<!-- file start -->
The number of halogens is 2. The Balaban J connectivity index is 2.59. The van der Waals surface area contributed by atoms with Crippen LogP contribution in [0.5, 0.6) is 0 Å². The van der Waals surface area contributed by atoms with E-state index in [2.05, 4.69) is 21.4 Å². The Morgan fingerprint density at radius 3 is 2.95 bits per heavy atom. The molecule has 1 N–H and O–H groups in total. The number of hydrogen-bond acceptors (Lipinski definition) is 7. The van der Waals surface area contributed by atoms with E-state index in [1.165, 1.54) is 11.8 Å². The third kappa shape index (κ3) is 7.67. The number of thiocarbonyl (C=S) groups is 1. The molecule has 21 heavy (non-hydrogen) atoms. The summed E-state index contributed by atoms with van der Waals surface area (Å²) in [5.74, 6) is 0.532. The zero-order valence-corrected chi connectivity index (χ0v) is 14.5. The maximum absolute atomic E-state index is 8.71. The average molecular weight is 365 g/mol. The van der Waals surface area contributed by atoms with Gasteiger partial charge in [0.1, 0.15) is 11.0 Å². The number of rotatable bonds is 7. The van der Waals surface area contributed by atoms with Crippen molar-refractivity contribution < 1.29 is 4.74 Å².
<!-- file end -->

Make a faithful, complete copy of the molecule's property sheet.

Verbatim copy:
The number of halogens is 2. The Balaban J connectivity index is 2.59. The van der Waals surface area contributed by atoms with Crippen LogP contribution in [0.5, 0.6) is 0 Å². The van der Waals surface area contributed by atoms with E-state index in [2.05, 4.69) is 21.4 Å². The Morgan fingerprint density at radius 3 is 2.95 bits per heavy atom. The molecule has 1 N–H and O–H groups in total. The number of hydrogen-bond acceptors (Lipinski definition) is 7. The van der Waals surface area contributed by atoms with E-state index in [1.165, 1.54) is 11.8 Å². The third kappa shape index (κ3) is 7.67. The number of thiocarbonyl (C=S) groups is 1. The molecule has 21 heavy (non-hydrogen) atoms. The summed E-state index contributed by atoms with van der Waals surface area (Å²) in [5.74, 6) is 0.532. The zero-order valence-corrected chi connectivity index (χ0v) is 14.5. The maximum absolute atomic E-state index is 8.71. The average molecular weight is 365 g/mol. The van der Waals surface area contributed by atoms with Gasteiger partial charge in [0.1, 0.15) is 11.0 Å². The number of rotatable bonds is 7. The van der Waals surface area contributed by atoms with Crippen molar-refractivity contribution < 1.29 is 4.74 Å².